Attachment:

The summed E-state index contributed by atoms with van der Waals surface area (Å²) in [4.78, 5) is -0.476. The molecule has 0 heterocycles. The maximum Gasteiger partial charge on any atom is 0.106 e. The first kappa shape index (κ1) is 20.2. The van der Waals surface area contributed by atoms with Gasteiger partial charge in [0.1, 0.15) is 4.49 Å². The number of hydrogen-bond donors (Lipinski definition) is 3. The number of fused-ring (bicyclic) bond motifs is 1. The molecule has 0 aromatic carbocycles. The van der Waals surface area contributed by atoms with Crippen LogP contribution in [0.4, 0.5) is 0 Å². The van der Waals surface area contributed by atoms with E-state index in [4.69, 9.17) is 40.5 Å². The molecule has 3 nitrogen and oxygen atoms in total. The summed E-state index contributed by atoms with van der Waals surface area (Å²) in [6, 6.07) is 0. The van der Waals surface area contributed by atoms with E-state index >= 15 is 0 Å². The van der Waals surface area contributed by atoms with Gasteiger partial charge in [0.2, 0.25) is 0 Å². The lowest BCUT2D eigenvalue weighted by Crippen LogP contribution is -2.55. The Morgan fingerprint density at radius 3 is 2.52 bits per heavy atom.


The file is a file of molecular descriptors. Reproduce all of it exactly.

The summed E-state index contributed by atoms with van der Waals surface area (Å²) in [4.78, 5) is -0.476. The molecule has 0 heterocycles. The maximum Gasteiger partial charge on any atom is 0.106 e. The first kappa shape index (κ1) is 20.2. The van der Waals surface area contributed by atoms with Gasteiger partial charge in [0.1, 0.15) is 4.49 Å². The number of hydrogen-bond donors (Lipinski definition) is 3. The number of fused-ring (bicyclic) bond motifs is 1. The molecule has 0 aromatic carbocycles. The van der Waals surface area contributed by atoms with Crippen LogP contribution in [0.4, 0.5) is 0 Å². The van der Waals surface area contributed by atoms with E-state index in [4.69, 9.17) is 40.5 Å². The molecule has 3 nitrogen and oxygen atoms in total. The summed E-state index contributed by atoms with van der Waals surface area (Å²) in [6, 6.07) is 0. The van der Waals surface area contributed by atoms with E-state index >= 15 is 0 Å². The van der Waals surface area contributed by atoms with Gasteiger partial charge in [0.2, 0.25) is 0 Å². The lowest BCUT2D eigenvalue weighted by Crippen LogP contribution is -2.55. The Morgan fingerprint density at radius 3 is 2.52 bits per heavy atom.